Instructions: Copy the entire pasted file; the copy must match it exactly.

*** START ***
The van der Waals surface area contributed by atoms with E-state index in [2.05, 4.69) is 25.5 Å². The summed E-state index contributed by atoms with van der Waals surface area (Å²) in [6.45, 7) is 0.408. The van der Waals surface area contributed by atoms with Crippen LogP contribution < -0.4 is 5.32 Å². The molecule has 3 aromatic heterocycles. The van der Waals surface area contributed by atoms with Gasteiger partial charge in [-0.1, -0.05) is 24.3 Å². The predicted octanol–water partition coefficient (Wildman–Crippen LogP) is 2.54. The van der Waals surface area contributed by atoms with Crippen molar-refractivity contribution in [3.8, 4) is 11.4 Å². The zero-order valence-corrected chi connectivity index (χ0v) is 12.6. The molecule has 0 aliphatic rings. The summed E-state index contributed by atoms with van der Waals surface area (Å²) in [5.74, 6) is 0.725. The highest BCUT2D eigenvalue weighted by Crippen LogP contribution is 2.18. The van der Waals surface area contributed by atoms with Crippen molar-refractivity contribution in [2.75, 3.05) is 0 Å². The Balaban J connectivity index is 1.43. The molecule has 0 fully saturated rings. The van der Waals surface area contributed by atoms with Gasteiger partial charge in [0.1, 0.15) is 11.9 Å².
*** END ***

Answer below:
The van der Waals surface area contributed by atoms with E-state index in [2.05, 4.69) is 25.5 Å². The summed E-state index contributed by atoms with van der Waals surface area (Å²) in [6.45, 7) is 0.408. The van der Waals surface area contributed by atoms with Crippen LogP contribution < -0.4 is 5.32 Å². The molecule has 3 aromatic heterocycles. The van der Waals surface area contributed by atoms with Gasteiger partial charge in [-0.1, -0.05) is 24.3 Å². The predicted octanol–water partition coefficient (Wildman–Crippen LogP) is 2.54. The van der Waals surface area contributed by atoms with Crippen molar-refractivity contribution in [3.8, 4) is 11.4 Å². The zero-order valence-corrected chi connectivity index (χ0v) is 12.6. The molecule has 0 aliphatic rings. The summed E-state index contributed by atoms with van der Waals surface area (Å²) in [5.74, 6) is 0.725. The highest BCUT2D eigenvalue weighted by Crippen LogP contribution is 2.18. The van der Waals surface area contributed by atoms with Crippen molar-refractivity contribution in [2.75, 3.05) is 0 Å². The Balaban J connectivity index is 1.43. The molecule has 0 fully saturated rings. The van der Waals surface area contributed by atoms with Gasteiger partial charge in [0.1, 0.15) is 11.9 Å².